But God had a plan. From the beginning of time, God knew that we’d give up his image and our truest selves for a lie. But lies will not have the last word. Truth does.

And God sent the Truth to earth in human form to remind us of what our image was meant to be. Colossians 1:15~ The Son is the image of the invisible God…

Jesus came to show us the Way back home. Jesus showed us what God looks like. And that makes me feel homesick. Not like I’ve been away from my house in Aurora too long…but something deeper and more mysterious. Something redemptive. Something so powerful and good, that it is nearly irresistible to me.

I sense something in me that wants to go to a place that I’ve never been physically, but feels more like home than I’ve ever experienced. I feel the echoes of the Garden of Eden, where all was right in every way. There was no strife or alienation or shame. And I need that…and I’m pursuing that kind of wholeness.

And in this place, God is encouraging me with a deep sense of goodness and healthy doses of longing. Longing to agree with the amazing work that God wants to do in me and through me. Agreeing with the work that Jesus did on the cross so that I can once again become a full image-bearer.

You can do this, too. You’ll never meet your longings in your careers, or in another person, or in any other charade you can think of or do. Your craving will be satisfied only when you surrender to Love and allow yourself to become the truest version of YOU that could ever be.

And the only way that will happen is if you allow God’s love to scrape off the veneer that you’ve so artfully decorated yourself with and give in. Become the you that was designed before there was time. Become fully alive.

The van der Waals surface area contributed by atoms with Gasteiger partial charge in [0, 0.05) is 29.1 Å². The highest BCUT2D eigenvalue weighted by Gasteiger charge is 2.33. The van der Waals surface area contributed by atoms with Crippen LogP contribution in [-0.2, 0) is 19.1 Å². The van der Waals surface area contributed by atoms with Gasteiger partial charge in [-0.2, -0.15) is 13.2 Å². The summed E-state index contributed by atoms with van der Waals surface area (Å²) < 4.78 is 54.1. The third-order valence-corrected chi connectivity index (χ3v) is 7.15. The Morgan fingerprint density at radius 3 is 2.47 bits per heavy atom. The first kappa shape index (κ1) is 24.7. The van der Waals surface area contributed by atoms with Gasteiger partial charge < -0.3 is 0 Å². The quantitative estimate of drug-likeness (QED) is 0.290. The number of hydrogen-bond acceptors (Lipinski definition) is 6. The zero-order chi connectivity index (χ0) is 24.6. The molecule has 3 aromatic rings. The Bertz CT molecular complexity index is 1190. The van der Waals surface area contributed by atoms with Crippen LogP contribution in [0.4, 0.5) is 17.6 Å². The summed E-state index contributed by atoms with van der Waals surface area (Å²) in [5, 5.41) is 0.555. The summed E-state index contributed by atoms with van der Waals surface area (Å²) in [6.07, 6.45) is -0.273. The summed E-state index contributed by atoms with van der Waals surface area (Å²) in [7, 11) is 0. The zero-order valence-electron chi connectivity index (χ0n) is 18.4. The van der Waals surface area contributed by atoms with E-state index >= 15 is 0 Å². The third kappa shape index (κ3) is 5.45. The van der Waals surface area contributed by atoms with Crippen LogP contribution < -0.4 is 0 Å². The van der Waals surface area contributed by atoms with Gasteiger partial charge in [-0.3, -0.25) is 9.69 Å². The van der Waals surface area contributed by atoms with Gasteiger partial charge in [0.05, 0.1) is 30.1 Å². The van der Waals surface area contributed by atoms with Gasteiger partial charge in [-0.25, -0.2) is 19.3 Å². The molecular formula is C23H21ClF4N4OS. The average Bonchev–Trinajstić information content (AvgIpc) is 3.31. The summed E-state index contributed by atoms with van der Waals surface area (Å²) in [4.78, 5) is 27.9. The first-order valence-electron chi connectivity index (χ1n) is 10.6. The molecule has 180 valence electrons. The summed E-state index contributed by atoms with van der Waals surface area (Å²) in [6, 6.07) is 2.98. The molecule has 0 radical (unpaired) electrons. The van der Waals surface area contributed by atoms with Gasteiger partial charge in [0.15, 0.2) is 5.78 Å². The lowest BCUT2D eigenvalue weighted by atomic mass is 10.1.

A Bullying Culture: The NFL and Richie Incognito

“I never saw any of the signs.” “I thought they were close.” “I’ve never heard him speak THAT way in public.” “But…he is such a nice guy.” These are common things for people to say after learning of domestic violence and or bullying. And we shouldn’t be surprised.

Rarely do bullies walk up to their victim in public and shout racial epithets at them. Bullies are too clever and too cowardly to do that. They care about their reputation to much to do that. They’re to selfish to act in such an outward way that they’d actually have witnesses to their bad behavior.

It is sad, but unsurprising to me to see so many Miami Dolphins players coming out to support Richie Incognito. Incognito just became famous for being revealed to be a tyrant to a young man named Jonathan Martin, a teammate of his on the Dolphins.

Today, the “leader” of the team, Quarterback Ryan Tannehill said: “If you had asked Jonathan Martin a week before, who his best friend on this team was, he would have said Richie Incognito.” Later, Tannehill stated “All I know about Richie is that he’s a great teammate to me…”

A couple things:

1. Tannehill only knows what he observed in public. Bullies are too smart to do what they do in public. They save their venom for their victims in private moments. Why? No witnesses.

2. Tannehill is at best, naive, for stating that Incognito was a great teammate to him. Great teammates don’t leave hate-filled voicemails for another of their teammates. Cancer does that. Incognito was a cancer to the team, and they should be thrillled he’s gone.

We all need to open our eyes. If YOU were being bullied by a co-worker or a teammate…what would YOU want someone else to do? I know that I’d want to be believed and that I would want others to stand up for me.